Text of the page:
But that doesn't mean Wright didn't appreciate a little pick-me-up in the immediate aftermath of Wilpon's disparaging comments about him in a magazine article.
"My parents texted me and said that I'm their superstar," Wright said. "I'm pretty sure I knew that already."
Wilpon's comments in The New Yorker came to light Sunday night and turned into a full-blown thing Monday. Wright was on his way to Los Angeles on Monday to get his ailing back examined and was not with the team until Friday, when the Mets returned from Chicago.
Before Friday, Wright's only public comment was an e-mail to reporters that said: "Fred is a good man and is obviously going through some difficult times. There is nothing more productive I can say at this time."
He said more Friday, but as usual, Wright took the high road. He said he was not hurt by the comments and had exchanged phone messages -- but not spoken to -- the elder Wilpon.
"It was basically he called to just say that he misspoke and that he appreciated [my] response," Wright said. "And that he loves the team and the organization and he'd never do anything to try to embarrass us."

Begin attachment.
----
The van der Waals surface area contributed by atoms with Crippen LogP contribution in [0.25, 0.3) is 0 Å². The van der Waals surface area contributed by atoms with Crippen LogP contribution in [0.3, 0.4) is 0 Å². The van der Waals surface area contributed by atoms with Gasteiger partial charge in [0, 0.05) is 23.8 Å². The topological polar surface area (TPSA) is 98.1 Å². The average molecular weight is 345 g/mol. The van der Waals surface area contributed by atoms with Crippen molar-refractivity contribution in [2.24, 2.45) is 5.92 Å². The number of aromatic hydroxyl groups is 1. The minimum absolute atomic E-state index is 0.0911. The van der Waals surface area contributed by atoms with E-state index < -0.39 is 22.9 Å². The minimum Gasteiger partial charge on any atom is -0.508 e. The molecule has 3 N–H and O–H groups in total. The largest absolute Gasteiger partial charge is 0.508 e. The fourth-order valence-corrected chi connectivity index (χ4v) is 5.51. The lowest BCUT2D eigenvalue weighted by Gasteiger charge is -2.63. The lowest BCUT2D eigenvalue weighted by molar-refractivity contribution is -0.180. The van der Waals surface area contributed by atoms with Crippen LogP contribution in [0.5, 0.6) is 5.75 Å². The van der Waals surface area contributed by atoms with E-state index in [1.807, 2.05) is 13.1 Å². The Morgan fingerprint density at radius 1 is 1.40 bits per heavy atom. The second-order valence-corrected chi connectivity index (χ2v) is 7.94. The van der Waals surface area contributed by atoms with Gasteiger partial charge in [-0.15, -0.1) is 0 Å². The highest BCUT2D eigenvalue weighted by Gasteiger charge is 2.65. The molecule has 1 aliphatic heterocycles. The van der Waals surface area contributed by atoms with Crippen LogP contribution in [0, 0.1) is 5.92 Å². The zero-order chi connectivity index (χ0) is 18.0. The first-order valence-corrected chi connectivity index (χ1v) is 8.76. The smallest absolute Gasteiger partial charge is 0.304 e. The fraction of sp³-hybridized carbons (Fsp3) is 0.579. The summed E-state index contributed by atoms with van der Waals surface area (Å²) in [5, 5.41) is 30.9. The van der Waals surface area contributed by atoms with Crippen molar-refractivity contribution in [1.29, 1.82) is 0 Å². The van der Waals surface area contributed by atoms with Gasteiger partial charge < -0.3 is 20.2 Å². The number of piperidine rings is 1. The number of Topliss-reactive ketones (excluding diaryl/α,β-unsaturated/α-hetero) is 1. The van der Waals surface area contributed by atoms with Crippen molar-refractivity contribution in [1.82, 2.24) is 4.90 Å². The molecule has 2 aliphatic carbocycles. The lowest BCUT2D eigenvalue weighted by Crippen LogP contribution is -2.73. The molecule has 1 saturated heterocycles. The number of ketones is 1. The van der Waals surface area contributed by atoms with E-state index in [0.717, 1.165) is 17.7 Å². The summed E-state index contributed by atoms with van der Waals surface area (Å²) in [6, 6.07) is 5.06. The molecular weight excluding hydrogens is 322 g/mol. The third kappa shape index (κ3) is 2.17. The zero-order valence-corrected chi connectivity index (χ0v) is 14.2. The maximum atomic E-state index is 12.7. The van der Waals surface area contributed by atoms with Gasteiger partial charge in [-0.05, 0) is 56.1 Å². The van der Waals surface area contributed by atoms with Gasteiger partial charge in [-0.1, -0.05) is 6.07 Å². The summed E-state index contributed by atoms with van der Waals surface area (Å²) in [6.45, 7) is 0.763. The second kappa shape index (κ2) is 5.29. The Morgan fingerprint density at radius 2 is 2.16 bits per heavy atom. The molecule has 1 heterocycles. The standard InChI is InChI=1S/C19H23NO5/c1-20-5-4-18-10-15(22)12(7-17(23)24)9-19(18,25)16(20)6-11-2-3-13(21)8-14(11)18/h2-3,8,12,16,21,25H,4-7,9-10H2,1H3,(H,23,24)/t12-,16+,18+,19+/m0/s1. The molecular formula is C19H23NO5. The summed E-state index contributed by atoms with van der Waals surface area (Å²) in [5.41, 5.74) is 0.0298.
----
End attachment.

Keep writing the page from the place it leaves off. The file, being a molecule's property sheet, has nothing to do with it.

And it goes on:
Wright said the first call he got from someone in the organization was COO Jeff Wilpon, Fred's son, who called Monday morning.
"Very thoughtful for him to reach out that early," Wright said, "and to make it known that he was very apologetic for everything I was going to have to go through after that."
In the article, Wilpon called Wright "a really good kid. A very good player. Not a superstar."
Said Wright: "It's somebody's opinion. It's not the first negative thing somebody's said about me and it's not going to be the last. I think to play in this market, you have to have some thick skin. I feel like I have thick enough skin that I'm not going to let a comment affect a relationship or affect the way I go out there and play baseball.
"It's happened. You can't go back and change it. You can either hold a grudge or you can go out there and play baseball. I'm choosing to move forward."
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